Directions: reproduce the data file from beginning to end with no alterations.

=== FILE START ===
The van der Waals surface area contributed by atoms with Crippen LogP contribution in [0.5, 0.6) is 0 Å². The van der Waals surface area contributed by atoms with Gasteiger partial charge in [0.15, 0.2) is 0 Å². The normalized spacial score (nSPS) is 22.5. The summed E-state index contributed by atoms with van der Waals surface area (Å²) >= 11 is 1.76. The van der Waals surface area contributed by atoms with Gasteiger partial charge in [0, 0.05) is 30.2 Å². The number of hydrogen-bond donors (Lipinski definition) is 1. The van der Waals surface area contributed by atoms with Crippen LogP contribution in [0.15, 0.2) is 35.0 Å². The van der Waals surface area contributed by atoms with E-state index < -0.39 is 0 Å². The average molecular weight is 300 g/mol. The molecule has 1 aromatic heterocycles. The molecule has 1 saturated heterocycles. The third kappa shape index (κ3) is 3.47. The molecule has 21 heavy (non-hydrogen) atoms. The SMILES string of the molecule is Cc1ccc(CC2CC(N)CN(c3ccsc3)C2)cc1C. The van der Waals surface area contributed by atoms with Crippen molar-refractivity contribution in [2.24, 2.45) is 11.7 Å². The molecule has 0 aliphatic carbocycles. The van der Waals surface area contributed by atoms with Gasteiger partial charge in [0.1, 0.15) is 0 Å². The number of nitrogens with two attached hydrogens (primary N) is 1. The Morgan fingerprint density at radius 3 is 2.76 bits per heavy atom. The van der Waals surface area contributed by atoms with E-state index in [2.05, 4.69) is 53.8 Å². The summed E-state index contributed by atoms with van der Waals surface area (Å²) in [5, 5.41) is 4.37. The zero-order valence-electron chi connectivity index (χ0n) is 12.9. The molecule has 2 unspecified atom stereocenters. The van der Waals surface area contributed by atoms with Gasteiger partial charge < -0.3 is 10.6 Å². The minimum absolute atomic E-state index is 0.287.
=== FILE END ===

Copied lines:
The van der Waals surface area contributed by atoms with Crippen LogP contribution in [0.5, 0.6) is 0 Å². The van der Waals surface area contributed by atoms with Gasteiger partial charge in [0.15, 0.2) is 0 Å². The normalized spacial score (nSPS) is 22.5. The summed E-state index contributed by atoms with van der Waals surface area (Å²) >= 11 is 1.76. The van der Waals surface area contributed by atoms with Gasteiger partial charge in [0, 0.05) is 30.2 Å². The number of hydrogen-bond donors (Lipinski definition) is 1. The van der Waals surface area contributed by atoms with Crippen LogP contribution in [0.15, 0.2) is 35.0 Å². The van der Waals surface area contributed by atoms with E-state index < -0.39 is 0 Å². The average molecular weight is 300 g/mol. The molecule has 1 aromatic heterocycles. The molecule has 1 saturated heterocycles. The third kappa shape index (κ3) is 3.47. The molecule has 21 heavy (non-hydrogen) atoms. The SMILES string of the molecule is Cc1ccc(CC2CC(N)CN(c3ccsc3)C2)cc1C. The van der Waals surface area contributed by atoms with Crippen molar-refractivity contribution in [2.24, 2.45) is 11.7 Å². The molecule has 0 aliphatic carbocycles. The van der Waals surface area contributed by atoms with Gasteiger partial charge in [0.1, 0.15) is 0 Å². The number of nitrogens with two attached hydrogens (primary N) is 1. The Morgan fingerprint density at radius 3 is 2.76 bits per heavy atom. The van der Waals surface area contributed by atoms with E-state index in [2.05, 4.69) is 53.8 Å². The summed E-state index contributed by atoms with van der Waals surface area (Å²) in [5, 5.41) is 4.37. The zero-order valence-electron chi connectivity index (χ0n) is 12.9. The molecule has 2 unspecified atom stereocenters. The van der Waals surface area contributed by atoms with Gasteiger partial charge < -0.3 is 10.6 Å². The minimum absolute atomic E-state index is 0.287.